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Terri Ludwig Headshot

Let's Not Make Things Worse for Young Adults

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Even before a student loan rate hike, young adults face a perfect storm of economic crises

Unless lawmakers act, interest rates on new federal student loans will double starting Monday, adding to the already-onerous cost of attending college in the U.S. Letting that happen would be a mistake--for reasons that go far beyond higher education.

Among other things, the rate hike would deepen the economic crisis facing America's younger generation: a perfect storm of unmanageable debt, high unemployment and skyrocketing housing costs.

Student loan debt has nearly quadrupled over the past decade, mostly on the backs of our young adults. According to the Federal Reserve Bank of New York, the share of 25-year-olds with student debt has increased from 25 percent in 2003 to 43 percent last year, while their average loan balance grew by more than 90 percent over the same period.

This mounting debt wouldn't be much of a concern if incomes were rising at a similar clip, but the opposite has been happening. Average earnings for young college grads have fallen by more than 15 percent since 2000. More than 10 million young adults are either unemployed or underemployed today, as recent graduates are having trouble finding jobs that match their credentials.

The result is a growing class of lower-income, highly indebted grads. Today 40 percent of households with student loans earn less than $37,000 a year, according to the Pew Research Center. And the clear majority of these households are renters, where they face yet another crisis.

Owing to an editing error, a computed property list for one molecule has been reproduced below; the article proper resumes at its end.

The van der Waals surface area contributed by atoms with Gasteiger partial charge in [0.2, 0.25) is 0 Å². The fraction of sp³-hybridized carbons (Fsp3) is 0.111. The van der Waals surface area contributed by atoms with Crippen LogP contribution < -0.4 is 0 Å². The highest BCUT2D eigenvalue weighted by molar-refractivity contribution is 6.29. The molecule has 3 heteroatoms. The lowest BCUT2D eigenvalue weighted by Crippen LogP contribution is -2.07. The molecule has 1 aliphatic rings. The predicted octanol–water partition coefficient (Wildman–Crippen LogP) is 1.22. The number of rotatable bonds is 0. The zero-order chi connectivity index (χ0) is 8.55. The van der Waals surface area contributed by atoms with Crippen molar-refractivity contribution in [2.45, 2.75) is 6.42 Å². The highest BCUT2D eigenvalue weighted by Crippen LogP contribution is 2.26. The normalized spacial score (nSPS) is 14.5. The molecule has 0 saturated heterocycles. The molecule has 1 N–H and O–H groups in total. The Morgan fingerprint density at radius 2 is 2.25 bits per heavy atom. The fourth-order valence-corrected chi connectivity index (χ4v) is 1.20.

America's renters have seen their housing costs soar in recent years as their average incomes decreased, causing a broad affordability crisis. According to the National Housing Conference, the typical moderate-income renter now spends 55 percent of their pre-tax income on housing and transportation alone, a marked increase from a decade earlier. And if they have student loans, those payments take up another 6 percent of their income, according to analysts at Harvard.

Think about that for a moment. Even if you're making $37,000 a year--which is actually less than $30,000 after federal, state and local taxes--you're left with just $220 a week to cover groceries, healthcare, medicine, clothing and other life essentials. And that number shrinks considerably in high-cost markets like New York and Los Angeles, where rents are rising at astronomical rates.

So it shouldn't be any surprise that mounting debt is altering the spending habits and life choices of younger adults, with profound consequences for the broader economy. Research shows that debt-saddled grads are less likely to go off on their own, instead opting to move back in with their parents or double up with friends or family. Twenty-five-year-olds with student debt are less likely to buy cars than their debt-free counterparts. And indebted 30-year-olds are less likely to purchase their first home, a key buyer demographic for a well-functioning housing market.

Now let's fast forward to July 1, when the interest rate hike is set to kick in. The typical new borrower will see their costs go up by $1,000 for each year of college over the life of the loan, or about $30 per month on a 10-year loan for four-year degree. To well-off families that's a minor inconvenience; to others it's the difference between groceries and medicine, between making rent and losing your home.

America's young adults face a treacherous road ahead, and it's clear that student loans are exacerbating the problem. Lawmakers in Washington should be careful not to make matters worse.